> > > > > > taste of an apple, maturing brown to purplish-black and
      > eventually
      > > >
      > > > > > > wrinkled, looking like a small date. There is a single hard stone
      > > >
      > > > > similar
      > > >
      > > > > > > to an olive stone.
      > > >
      > > > > > > > > "
      > > >
      > > > > > > > >
      > > >
      > > > > > > > > Here in Australia they are sold as the common name Chinese
      > Dates.
      > > >
      > > > > > > > >
      > > >
      > > > > > > > >
      > > >
      > > > > > > > > Biggest best true nature with all of you,
      > > >
      > > > > > > > >
      > > >
      > > > > > > > > Jason Stewart
      > > >
      > > > > > > > > --currently in Cairns, Bama country, The Wet Tropics of far
      > north
      > > >
      > > > > > > Queensland.
      > > >
      > > > > > > > > --Openly accepting of (my) membership of, my part within,
      > nature.
      > > >
      > > > > > > > >
      > > >
      > > > > > > > > On 01/05/2012, at 1:25 AM, KONSTANTINOS wrote:
      > > >
      > > > > > > > >
      > > >
      > > > > > > > > > Thanks Ruthie
      > > >
      > > > > > > > > > I will definitely try wild peach - if I can find stones of
      > wild
      > > >
      > > > > > > peach - a company in Italy (florsilva) sells stones of what it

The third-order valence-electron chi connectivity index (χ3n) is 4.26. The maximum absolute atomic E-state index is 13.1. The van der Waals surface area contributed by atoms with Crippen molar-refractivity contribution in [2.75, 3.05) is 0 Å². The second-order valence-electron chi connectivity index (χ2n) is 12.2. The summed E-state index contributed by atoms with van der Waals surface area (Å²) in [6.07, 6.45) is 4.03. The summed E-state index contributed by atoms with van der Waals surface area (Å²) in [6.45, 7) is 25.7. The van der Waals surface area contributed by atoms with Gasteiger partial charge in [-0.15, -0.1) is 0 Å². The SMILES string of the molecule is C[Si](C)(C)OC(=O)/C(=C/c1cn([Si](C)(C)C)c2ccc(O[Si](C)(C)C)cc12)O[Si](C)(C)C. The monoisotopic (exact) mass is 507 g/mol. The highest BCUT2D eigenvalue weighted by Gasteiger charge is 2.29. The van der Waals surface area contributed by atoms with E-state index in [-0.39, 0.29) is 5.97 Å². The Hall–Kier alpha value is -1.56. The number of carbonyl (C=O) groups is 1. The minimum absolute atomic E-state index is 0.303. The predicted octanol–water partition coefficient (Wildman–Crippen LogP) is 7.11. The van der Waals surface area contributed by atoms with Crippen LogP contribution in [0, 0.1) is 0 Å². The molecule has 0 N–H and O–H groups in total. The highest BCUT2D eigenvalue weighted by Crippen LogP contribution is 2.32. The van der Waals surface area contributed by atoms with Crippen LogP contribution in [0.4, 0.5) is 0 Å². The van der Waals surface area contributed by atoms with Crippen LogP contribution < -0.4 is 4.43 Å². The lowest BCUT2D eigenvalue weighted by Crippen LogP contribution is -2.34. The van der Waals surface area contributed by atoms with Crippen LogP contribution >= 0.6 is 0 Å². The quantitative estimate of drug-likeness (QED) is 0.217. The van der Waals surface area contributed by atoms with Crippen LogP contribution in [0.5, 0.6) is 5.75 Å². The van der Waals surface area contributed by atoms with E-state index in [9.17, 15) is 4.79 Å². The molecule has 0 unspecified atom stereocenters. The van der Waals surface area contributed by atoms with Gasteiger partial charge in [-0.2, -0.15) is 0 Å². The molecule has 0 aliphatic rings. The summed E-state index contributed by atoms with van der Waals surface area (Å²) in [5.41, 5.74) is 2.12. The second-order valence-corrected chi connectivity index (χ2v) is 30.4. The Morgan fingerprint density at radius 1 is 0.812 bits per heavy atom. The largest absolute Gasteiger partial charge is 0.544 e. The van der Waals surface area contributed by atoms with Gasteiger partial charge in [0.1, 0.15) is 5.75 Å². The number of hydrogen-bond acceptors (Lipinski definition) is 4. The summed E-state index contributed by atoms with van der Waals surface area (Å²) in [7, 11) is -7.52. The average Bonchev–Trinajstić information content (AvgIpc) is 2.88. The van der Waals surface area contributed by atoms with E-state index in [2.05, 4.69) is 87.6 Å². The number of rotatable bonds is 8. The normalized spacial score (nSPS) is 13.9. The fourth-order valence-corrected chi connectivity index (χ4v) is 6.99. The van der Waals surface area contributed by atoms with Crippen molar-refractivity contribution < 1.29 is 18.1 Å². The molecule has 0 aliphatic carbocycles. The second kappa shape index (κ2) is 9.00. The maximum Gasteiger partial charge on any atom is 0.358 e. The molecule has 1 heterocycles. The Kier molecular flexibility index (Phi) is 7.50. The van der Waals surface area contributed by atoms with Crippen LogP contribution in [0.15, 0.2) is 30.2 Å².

> > >
      > > > > describes as
      > > >
      > > > > > > wild peach tree - I may try them if I have to.
      > > >
      > > > > > > > > >
      > > >
      > > > > > > > > > The cost of placing a stone/nut in the ground is minuscule
      > in
      > > >
      > > > > > > comparison to buying a young tree and watering it for a year or
      > two.
      > > >
      > > > > > > > > >
      > > >
      > > > > > > > > > I hope these trees (almond, apricot, wild peach and maybe
      > > >
      > > > > nectarine)
      > > >
      > > > > > > will be tried in desert like conditions - like southern Greece (
      > I
      > > > will
      > > >
      > > > > > > definitely try them), Arizona/Texas, Palestine/Israel and the
      > desert
      > > >
      > > > > like
      > > >
      > > > > > > places of India.
      > > >
      > > > > > > > > >
      > > >
      > > > > > > > > > Again its important to properly collect seeds - store